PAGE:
unconnected with its ideals. And then it had another ideal ;
it became a farm settlement for ex-service men. But that
too has perished.

So down into the Vale of Blackmore, a great weald
formerly closely wooded, and once called, according to
Coker of Mappowder in the Vale, the Forest of V/hite Hart;
for a gentleman of that district killed, at King's Stag Bridge
over the Stour (the name still stands), a white hart which
Henry III, hunting there, had spared ; " but he soon
found how dangerous it was to be twitching a lion by the
ears," for the King imprisoned him and exacted a yearly
jfine called White Hart Silver.

Except in May, this weald country is not of great beauty
or interest as compared with the hills or the heath. The
road runs quietly to Leigh. Here there is a miz-maze or
curiously wi'ought earthwork, the meaning of which is not
certainly known : formerly in spring the young folk used
to scom: it every few years, with mirth and cheerful ritual.
There is another at " Troy," not far from Dorchester, to the
east, and there used to be one at Pimpernc.

Hence, still by road, either to Lillington or Long Burton,
and so at last to Slierborne, the old seat of the bishopric,



the capital of ^Vesterll Wesscx, " the most frequented town
in the county " hi Ehzabeth's day.

I have spoken of Sherborne Abbey and its glorious fan
tracery, and of Aklhehn its gi-cat first bishop. I will not
now dwell on the school, with its splendid buildings, new
and old. its library, its high traditions ; nor upon the con-
duit in mid-town, nor the " hospital " whose residents arc
so anxiously eager to show its treasures ; nor upon the many
old houses, nor upon the unseemly architecture and solid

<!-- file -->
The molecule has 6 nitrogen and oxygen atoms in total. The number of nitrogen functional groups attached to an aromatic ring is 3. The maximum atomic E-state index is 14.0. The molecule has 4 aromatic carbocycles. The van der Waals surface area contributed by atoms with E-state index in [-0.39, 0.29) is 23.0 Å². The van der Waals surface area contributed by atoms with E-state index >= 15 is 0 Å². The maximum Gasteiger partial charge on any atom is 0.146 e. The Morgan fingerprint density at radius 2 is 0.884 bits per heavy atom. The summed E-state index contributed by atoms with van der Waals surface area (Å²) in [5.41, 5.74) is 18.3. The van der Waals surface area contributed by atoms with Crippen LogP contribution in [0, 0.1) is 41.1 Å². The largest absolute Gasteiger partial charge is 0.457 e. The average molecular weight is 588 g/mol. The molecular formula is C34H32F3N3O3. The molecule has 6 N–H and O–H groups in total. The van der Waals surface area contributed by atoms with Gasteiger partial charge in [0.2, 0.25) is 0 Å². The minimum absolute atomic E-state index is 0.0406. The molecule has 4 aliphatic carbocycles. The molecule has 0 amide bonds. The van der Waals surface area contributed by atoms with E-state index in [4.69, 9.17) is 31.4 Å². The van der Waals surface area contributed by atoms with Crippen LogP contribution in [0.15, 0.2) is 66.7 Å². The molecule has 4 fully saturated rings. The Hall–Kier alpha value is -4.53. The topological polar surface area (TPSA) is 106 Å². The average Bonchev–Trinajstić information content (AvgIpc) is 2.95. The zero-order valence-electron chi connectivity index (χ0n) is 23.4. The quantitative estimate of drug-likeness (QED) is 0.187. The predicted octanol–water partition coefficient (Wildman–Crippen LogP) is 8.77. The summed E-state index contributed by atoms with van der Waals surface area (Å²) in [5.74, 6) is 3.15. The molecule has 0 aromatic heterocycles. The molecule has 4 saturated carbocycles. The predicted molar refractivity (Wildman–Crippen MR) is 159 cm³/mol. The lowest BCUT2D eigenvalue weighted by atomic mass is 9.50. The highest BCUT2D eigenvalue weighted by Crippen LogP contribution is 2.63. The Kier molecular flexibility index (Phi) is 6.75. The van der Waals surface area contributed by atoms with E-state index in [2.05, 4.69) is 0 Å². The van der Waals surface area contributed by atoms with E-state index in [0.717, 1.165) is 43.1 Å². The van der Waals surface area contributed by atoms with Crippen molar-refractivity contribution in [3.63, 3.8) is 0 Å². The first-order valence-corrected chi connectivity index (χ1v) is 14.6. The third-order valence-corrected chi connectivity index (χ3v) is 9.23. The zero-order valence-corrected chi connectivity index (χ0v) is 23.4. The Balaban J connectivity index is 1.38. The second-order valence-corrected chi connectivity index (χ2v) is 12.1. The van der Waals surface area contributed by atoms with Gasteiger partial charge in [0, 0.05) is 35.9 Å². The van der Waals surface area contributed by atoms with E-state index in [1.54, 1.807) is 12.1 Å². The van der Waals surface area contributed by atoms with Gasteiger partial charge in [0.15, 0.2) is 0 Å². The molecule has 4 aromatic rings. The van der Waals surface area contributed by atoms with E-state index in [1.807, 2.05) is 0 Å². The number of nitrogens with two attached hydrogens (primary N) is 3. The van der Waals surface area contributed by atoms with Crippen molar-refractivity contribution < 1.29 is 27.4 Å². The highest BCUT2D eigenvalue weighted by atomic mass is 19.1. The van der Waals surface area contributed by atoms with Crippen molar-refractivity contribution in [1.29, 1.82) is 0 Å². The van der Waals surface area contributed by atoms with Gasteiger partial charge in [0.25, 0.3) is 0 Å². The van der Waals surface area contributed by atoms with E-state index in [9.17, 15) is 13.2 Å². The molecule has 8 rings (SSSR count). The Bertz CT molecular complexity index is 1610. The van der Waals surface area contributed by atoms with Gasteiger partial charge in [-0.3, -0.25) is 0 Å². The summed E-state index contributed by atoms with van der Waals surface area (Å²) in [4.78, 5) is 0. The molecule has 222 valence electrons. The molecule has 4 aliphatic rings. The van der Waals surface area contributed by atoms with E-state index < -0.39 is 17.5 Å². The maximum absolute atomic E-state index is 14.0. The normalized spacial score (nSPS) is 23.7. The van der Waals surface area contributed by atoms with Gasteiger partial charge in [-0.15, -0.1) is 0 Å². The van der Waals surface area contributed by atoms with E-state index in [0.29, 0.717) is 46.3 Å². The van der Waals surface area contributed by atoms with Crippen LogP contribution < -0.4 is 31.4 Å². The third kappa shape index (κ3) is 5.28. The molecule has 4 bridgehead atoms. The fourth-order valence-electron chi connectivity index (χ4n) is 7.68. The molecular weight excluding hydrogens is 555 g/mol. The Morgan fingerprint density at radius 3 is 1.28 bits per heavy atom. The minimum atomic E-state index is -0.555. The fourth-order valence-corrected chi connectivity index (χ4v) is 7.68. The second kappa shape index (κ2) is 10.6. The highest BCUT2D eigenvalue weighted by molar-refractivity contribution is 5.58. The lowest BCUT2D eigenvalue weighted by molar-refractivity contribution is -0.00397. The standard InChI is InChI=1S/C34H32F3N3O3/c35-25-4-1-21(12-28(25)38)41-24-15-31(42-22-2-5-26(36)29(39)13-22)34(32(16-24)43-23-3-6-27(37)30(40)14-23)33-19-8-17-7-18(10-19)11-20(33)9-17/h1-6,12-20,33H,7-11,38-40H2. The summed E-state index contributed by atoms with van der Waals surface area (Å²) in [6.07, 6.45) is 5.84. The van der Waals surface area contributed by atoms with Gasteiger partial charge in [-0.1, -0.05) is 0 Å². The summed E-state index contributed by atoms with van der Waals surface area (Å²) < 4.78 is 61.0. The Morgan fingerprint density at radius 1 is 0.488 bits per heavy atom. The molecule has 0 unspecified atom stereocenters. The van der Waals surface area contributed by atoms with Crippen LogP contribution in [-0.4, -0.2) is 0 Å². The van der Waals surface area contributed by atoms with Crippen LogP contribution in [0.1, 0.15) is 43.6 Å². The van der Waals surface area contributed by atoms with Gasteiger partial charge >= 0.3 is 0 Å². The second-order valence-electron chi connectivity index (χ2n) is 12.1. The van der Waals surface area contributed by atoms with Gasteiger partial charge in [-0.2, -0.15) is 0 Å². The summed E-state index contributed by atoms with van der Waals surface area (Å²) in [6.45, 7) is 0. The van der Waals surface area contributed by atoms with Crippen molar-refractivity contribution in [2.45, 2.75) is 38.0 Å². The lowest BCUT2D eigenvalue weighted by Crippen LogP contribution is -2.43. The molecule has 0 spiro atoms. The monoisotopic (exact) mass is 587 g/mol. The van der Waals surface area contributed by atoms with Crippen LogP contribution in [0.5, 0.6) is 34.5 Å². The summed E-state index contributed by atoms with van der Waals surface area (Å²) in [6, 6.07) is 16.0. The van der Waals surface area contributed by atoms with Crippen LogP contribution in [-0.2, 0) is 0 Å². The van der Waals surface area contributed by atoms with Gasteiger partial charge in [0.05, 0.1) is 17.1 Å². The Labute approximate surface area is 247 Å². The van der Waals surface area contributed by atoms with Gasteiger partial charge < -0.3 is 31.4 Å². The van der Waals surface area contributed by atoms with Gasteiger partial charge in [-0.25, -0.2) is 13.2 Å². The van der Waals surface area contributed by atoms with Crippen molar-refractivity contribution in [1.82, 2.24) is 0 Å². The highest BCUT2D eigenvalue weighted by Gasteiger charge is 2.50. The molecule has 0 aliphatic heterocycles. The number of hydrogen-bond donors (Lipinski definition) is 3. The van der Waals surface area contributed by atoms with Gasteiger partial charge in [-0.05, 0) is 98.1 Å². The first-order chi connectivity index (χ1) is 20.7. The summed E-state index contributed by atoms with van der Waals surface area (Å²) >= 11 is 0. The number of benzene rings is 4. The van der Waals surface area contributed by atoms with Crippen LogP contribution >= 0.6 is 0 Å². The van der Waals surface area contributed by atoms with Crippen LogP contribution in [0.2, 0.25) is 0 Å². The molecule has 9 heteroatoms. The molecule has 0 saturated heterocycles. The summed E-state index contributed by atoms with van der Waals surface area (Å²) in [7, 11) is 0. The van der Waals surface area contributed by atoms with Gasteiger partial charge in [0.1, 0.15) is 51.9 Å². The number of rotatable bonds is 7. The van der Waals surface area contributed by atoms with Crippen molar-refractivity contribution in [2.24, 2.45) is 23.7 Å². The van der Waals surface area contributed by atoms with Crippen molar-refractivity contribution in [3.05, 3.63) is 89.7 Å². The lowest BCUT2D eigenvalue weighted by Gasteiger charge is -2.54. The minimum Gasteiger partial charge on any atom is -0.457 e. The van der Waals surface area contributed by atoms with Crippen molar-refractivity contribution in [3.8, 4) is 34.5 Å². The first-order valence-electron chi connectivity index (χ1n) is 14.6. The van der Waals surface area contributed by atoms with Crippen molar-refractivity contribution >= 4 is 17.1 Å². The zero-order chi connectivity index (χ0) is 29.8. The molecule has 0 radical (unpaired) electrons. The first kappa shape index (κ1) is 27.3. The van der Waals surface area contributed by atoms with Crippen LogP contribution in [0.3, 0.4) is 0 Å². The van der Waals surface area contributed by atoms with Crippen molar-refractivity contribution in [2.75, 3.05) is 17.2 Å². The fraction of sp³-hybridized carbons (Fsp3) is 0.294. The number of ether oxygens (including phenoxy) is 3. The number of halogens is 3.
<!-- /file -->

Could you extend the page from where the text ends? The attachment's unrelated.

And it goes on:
comfort of the chief inn : nor even at any length upon the
Castle, except to mention that its central portion was built
by 8ir Walter Raleigh, who here, it is said, first performed
the miracle of smoking, and caused his servant to try to
cxtinquish him with a bucket of water.*

It is in the fate of Sherborne Castle as Raleigh's possession
that the Tudor spirit seems to me to stand out most vividly.
" Great Raleigh," he was called : a man of imagination
and high courage, a \\Titer of noble English, a sanguine
discoverer : I wonder if he was great.

He desired the manor of Sherborne exceedingly. It
belonged to the bishopric of Sarum. His biogiapher says
that " his eagerness to improve his own position came into
happy conjunction with a strong opinion, which ho shared
with a large body of contemporaries, that Bishops and
Church dignitaries ought not to bo too heavily weighted
with secular wealth." The bishopric opportunely fell
vacant. It was a more than hinted condition of the appoint-
ment of a successor to it that he would convey the Castle
estate to the Queen — f(jr Raleigh. " I gave the Queen a
jewel, worth £2.")(), to make the Bishop." She made the
Bishoj). iiulelgh got Sherborne.

His life there was simple He liked the j)Iuce. He was
concerned chielly with domestic alTaiis. One Meeres,
bailiff of Sherborne, was always plaguing him \\ith writs —

• In tcHtimony whoroof it may bo obwervod that forty yoara aftor
I^ilcigirH (lentil Shcrboriio ponHfswxl a prcHUinubly wclltodo tobacco-
cutter, Hoburt Wyir.


and Meeres had married a kinswoman of Lady Essex,
" a poor man's wife of this comitry, but too good for such a
knave." He hawked. He looked after Cecil's son. He had
the inconvenience of learning that his wife and son had (in